• Eclipse Variations for 4 voices, esraj, sampler, recorded in surround sound, commissioned by Starkland (2000)
  • Micki Suite for 4 voices (2000)
  • mercy for 7 voices, 2 keyboards, percussion, multiple woodwinds, violin (2001)
  • When There Were Work Songs for vocal ensemble (2002, commissioned by the Western Wind Vocal Ensemble)
  • Last Song for solo voice and piano (2003)
  • impermanence (part 1) for eight voices, piano, keyboard, marimba, vibraphone, percussion, violin, multiple woodwinds, bicycle wheel (2004)
  • Night for 8 voices, bowed psaltry, chamber orchestra (1996/2005)
  • impermanence (part 2) for 8 voices, piano, keyboard, marimba, vibraphone, percussion, volin, woodwinds and bicycle wheel (2006)
  • Songs of Ascension for vocal ensemble, woodwinds, percussion, shrutis and string quartet (2006, commissioned by the Kronos Quartet, with Ann Hamilton)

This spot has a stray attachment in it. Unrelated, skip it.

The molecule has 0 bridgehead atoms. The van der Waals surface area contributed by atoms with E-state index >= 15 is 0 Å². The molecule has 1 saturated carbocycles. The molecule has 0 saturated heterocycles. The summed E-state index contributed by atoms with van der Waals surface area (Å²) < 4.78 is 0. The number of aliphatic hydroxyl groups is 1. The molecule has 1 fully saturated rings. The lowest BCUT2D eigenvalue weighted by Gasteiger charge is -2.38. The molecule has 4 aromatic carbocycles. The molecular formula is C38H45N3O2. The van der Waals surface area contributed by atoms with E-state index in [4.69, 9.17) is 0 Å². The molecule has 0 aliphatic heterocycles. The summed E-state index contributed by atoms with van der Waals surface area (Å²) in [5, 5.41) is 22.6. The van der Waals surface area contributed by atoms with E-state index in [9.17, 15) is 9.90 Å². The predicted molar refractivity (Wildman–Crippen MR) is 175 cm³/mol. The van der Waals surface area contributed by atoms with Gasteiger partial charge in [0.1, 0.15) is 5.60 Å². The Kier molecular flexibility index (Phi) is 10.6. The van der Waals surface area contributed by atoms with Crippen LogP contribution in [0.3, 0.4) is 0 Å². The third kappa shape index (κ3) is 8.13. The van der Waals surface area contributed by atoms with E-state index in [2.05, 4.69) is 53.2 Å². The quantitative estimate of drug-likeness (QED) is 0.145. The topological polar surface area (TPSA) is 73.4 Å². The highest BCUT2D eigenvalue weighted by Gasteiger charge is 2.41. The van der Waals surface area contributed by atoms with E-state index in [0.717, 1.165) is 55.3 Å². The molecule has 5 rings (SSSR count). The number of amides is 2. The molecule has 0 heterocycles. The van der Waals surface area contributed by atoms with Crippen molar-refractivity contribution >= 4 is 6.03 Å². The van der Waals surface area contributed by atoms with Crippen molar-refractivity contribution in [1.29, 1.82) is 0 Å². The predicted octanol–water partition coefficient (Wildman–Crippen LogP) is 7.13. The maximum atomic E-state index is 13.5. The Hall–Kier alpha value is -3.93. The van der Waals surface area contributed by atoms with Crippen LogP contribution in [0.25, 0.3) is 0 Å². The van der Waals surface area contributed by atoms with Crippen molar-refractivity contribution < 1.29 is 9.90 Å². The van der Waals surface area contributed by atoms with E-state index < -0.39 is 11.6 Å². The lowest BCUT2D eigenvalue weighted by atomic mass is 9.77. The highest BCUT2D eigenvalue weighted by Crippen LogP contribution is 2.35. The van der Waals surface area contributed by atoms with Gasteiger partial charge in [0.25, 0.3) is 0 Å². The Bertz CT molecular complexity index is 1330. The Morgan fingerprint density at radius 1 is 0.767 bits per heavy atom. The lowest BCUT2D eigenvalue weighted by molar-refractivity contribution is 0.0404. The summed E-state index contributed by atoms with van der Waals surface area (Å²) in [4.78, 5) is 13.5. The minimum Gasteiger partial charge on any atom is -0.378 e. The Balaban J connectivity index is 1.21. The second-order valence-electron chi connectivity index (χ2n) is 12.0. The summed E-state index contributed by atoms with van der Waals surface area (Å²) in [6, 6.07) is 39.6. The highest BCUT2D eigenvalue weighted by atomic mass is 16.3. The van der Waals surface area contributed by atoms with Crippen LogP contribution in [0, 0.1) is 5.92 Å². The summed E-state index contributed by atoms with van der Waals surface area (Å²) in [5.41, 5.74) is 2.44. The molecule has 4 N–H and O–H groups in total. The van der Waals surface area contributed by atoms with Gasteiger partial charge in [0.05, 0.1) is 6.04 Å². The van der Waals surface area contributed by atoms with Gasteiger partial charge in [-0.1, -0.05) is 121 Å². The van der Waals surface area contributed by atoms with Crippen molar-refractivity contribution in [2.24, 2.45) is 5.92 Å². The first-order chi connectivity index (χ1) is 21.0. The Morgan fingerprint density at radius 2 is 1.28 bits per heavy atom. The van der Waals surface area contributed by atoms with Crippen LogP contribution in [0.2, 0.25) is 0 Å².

• Weave for solo voices, chorus and orchestra (2010, commissioned by Grand Center Inc and the Los Angeles Master Chorale)
  • Quilting for 9 voices (2011)
  • On Behalf of Nature for 8 voices, violin, keyboards, french horn, clarinet, bass and contrabass clarinet, wooden flutes, vibraphone, marimba and percussion (2013)

Discography[edit]

Films[edit]

  • 1989 - Book of Days. Director and co-writer with Tone Blevins.
  • 1993 – The Sensual Nature of Sound: 4 Composers – Laurie Anderson, Tania León, Meredith Monk, Pauline Oliveros. Directed by Michael Blackwood.
  • 1983 – Four American Composers "Meredith Monk." Directed by Peter Greenaway.
  • 1996 – Speaking of Dance: Conversations With Contemporary Masters of American Modern Dance. No. 22: Meredith Monk. American Dance Festival. Directed by Douglas Rosenberg.

References[edit]

  1. ^ Allmusic
  2. ^ "COAST TO COAST MONK" (PDF). New York City, N.Y., U.S.: ejassociates.org. Retrieved 2009-03-15. 
  3. ^ "Meredith Monk: di scena la musica totale". Articles (in Italian). Teatro.org. 2007-06-02. Retrieved 2011-08-26. 

See also Beverly Schmidt Blossom

External links[edit]